Pandemic or not, people still need to pay taxes, claim benefits, register for permits, attend lectures, apply for settled status, and access countless other public services that will be not be relied upon any less than they usually are.

Once again, digital platforms will be, in many cases, the only viable way for these services to continue to be delivered at anything like the necessary scale.

Many public sector agencies have already done significant work on digitising their services. There will be other organisations – particularly in education, primary healthcare, and mental-health services – where front-line professionals will be working with their techie colleagues and external suppliers as a matter of priority in trying to find new ways to support the public, while minimising the risk of doing so.

"We will be carrying on as normal – or as normally as possible – partly because ‘normal’ is what we would all surely love to get back to as soon as possible. And the closer we can stay to it in the meantime, the better."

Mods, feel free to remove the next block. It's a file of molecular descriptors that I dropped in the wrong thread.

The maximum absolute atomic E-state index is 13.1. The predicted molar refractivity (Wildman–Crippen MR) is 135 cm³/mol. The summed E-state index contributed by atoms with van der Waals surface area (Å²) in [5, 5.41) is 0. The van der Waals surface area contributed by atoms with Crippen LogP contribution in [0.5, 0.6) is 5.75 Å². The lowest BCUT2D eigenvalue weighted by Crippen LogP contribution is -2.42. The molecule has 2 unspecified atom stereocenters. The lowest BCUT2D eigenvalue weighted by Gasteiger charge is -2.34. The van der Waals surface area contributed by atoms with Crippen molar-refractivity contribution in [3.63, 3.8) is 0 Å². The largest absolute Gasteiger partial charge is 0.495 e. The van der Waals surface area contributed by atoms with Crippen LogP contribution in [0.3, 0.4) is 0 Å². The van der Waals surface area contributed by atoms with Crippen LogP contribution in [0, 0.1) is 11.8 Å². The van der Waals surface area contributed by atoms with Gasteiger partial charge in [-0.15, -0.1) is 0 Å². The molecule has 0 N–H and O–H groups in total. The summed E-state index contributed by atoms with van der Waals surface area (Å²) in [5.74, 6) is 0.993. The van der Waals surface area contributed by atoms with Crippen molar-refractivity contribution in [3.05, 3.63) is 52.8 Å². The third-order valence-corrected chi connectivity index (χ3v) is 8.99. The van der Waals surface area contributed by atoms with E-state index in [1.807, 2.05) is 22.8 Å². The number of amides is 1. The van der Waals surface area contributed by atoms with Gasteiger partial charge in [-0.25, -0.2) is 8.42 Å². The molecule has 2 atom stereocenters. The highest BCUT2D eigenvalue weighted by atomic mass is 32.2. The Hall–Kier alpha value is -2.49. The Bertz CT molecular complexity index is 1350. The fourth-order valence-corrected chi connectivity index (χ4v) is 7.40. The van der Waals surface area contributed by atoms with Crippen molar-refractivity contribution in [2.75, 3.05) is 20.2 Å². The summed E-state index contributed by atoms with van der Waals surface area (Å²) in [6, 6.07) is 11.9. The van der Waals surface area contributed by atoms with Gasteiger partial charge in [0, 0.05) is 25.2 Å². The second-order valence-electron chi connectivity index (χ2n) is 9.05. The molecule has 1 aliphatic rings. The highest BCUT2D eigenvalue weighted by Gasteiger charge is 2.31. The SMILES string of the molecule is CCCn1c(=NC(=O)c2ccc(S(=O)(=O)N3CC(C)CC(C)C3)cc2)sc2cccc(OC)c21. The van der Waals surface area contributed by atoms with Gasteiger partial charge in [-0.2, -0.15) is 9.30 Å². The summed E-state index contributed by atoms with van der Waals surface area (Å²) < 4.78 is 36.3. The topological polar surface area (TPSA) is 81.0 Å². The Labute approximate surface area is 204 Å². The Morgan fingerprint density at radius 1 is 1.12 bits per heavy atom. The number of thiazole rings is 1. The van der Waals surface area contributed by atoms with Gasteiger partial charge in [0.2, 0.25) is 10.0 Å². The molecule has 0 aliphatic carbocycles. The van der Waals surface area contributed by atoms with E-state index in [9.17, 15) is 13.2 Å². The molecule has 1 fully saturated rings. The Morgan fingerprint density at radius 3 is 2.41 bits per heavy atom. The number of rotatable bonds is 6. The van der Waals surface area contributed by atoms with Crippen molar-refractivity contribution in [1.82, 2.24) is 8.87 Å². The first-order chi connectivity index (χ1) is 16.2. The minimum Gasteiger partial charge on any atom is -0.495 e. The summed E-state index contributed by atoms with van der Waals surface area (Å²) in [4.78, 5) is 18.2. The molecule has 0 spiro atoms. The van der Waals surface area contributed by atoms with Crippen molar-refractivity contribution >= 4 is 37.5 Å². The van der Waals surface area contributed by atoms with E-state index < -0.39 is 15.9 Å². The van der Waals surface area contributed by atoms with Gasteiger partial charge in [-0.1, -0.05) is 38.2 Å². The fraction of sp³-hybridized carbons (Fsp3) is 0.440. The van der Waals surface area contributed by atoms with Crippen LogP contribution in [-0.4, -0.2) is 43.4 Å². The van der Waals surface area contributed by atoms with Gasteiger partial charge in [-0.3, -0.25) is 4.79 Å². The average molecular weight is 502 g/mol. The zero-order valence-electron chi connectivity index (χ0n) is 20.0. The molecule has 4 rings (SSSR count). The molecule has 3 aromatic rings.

There are also millions of public sector employees who will now need to work remotely. For their colleagues in IT and digital roles striving to ensure they can do so as effectively as possible, the hours are likely to be long, and the work underappreciated.

We will continue to report on this work, and we hope you will continue to read.

As always, get in touch with us if you or your organisation has a story you think is worth sharing; you can email me on sam.trendall@dodsgroup.com.

So long as public sector technology professionals are still doing important things, we will still be here too. It is the least we can do.

 

About the author

Sam Trendall is editor of PublicTechnology